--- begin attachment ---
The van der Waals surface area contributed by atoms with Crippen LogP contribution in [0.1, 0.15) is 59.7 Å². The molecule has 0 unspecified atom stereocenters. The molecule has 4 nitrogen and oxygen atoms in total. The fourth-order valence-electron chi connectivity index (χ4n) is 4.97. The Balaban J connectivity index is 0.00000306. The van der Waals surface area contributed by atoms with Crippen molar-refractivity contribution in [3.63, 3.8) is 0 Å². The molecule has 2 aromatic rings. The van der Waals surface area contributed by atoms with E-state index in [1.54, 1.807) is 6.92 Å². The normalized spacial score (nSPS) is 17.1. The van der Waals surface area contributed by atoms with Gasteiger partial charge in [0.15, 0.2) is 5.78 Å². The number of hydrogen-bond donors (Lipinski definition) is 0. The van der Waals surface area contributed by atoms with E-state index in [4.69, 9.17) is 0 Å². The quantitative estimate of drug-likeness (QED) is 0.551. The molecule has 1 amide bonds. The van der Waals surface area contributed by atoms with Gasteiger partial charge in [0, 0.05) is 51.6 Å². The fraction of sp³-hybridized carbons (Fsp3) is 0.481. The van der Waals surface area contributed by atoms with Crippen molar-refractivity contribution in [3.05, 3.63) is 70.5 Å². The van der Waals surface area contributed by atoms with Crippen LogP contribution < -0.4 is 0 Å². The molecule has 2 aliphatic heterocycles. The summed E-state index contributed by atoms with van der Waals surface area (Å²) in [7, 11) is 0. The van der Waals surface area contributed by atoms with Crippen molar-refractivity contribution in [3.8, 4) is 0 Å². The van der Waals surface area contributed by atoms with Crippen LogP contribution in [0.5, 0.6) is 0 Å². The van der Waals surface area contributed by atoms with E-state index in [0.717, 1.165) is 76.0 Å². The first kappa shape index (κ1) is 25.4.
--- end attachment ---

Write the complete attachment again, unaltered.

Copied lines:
The van der Waals surface area contributed by atoms with Crippen LogP contribution in [0.1, 0.15) is 59.7 Å². The molecule has 0 unspecified atom stereocenters. The molecule has 4 nitrogen and oxygen atoms in total. The fourth-order valence-electron chi connectivity index (χ4n) is 4.97. The Balaban J connectivity index is 0.00000306. The van der Waals surface area contributed by atoms with Crippen molar-refractivity contribution in [3.63, 3.8) is 0 Å². The molecule has 2 aromatic rings. The van der Waals surface area contributed by atoms with E-state index in [1.54, 1.807) is 6.92 Å². The normalized spacial score (nSPS) is 17.1. The van der Waals surface area contributed by atoms with Gasteiger partial charge in [0.15, 0.2) is 5.78 Å². The number of hydrogen-bond donors (Lipinski definition) is 0. The van der Waals surface area contributed by atoms with E-state index in [4.69, 9.17) is 0 Å². The quantitative estimate of drug-likeness (QED) is 0.551. The molecule has 1 amide bonds. The van der Waals surface area contributed by atoms with Gasteiger partial charge in [0, 0.05) is 51.6 Å². The fraction of sp³-hybridized carbons (Fsp3) is 0.481. The van der Waals surface area contributed by atoms with Crippen molar-refractivity contribution in [3.05, 3.63) is 70.5 Å². The van der Waals surface area contributed by atoms with Crippen LogP contribution < -0.4 is 0 Å². The molecule has 2 aliphatic heterocycles. The summed E-state index contributed by atoms with van der Waals surface area (Å²) in [7, 11) is 0. The van der Waals surface area contributed by atoms with Crippen molar-refractivity contribution in [3.8, 4) is 0 Å². The van der Waals surface area contributed by atoms with Crippen LogP contribution in [0.5, 0.6) is 0 Å². The van der Waals surface area contributed by atoms with E-state index in [0.717, 1.165) is 76.0 Å². The first kappa shape index (κ1) is 25.4.